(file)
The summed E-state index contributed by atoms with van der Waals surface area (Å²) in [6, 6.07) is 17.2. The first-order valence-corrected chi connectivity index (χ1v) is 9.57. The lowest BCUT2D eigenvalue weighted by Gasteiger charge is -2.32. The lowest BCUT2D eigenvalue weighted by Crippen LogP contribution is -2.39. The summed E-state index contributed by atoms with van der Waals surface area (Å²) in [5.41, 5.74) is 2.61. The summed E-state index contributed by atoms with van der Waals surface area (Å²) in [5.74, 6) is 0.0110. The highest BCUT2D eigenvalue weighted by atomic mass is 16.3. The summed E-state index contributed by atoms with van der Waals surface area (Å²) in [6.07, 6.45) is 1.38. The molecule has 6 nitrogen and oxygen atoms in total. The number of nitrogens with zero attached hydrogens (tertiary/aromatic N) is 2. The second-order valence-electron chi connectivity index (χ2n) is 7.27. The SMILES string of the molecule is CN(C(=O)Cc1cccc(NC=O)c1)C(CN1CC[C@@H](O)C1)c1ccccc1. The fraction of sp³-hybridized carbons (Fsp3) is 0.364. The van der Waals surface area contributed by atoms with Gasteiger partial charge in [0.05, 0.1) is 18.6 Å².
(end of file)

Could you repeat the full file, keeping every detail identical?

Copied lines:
The summed E-state index contributed by atoms with van der Waals surface area (Å²) in [6, 6.07) is 17.2. The first-order valence-corrected chi connectivity index (χ1v) is 9.57. The lowest BCUT2D eigenvalue weighted by Gasteiger charge is -2.32. The lowest BCUT2D eigenvalue weighted by Crippen LogP contribution is -2.39. The summed E-state index contributed by atoms with van der Waals surface area (Å²) in [5.41, 5.74) is 2.61. The summed E-state index contributed by atoms with van der Waals surface area (Å²) in [5.74, 6) is 0.0110. The highest BCUT2D eigenvalue weighted by atomic mass is 16.3. The summed E-state index contributed by atoms with van der Waals surface area (Å²) in [6.07, 6.45) is 1.38. The molecule has 6 nitrogen and oxygen atoms in total. The number of nitrogens with zero attached hydrogens (tertiary/aromatic N) is 2. The second-order valence-electron chi connectivity index (χ2n) is 7.27. The SMILES string of the molecule is CN(C(=O)Cc1cccc(NC=O)c1)C(CN1CC[C@@H](O)C1)c1ccccc1. The fraction of sp³-hybridized carbons (Fsp3) is 0.364. The van der Waals surface area contributed by atoms with Gasteiger partial charge in [0.05, 0.1) is 18.6 Å².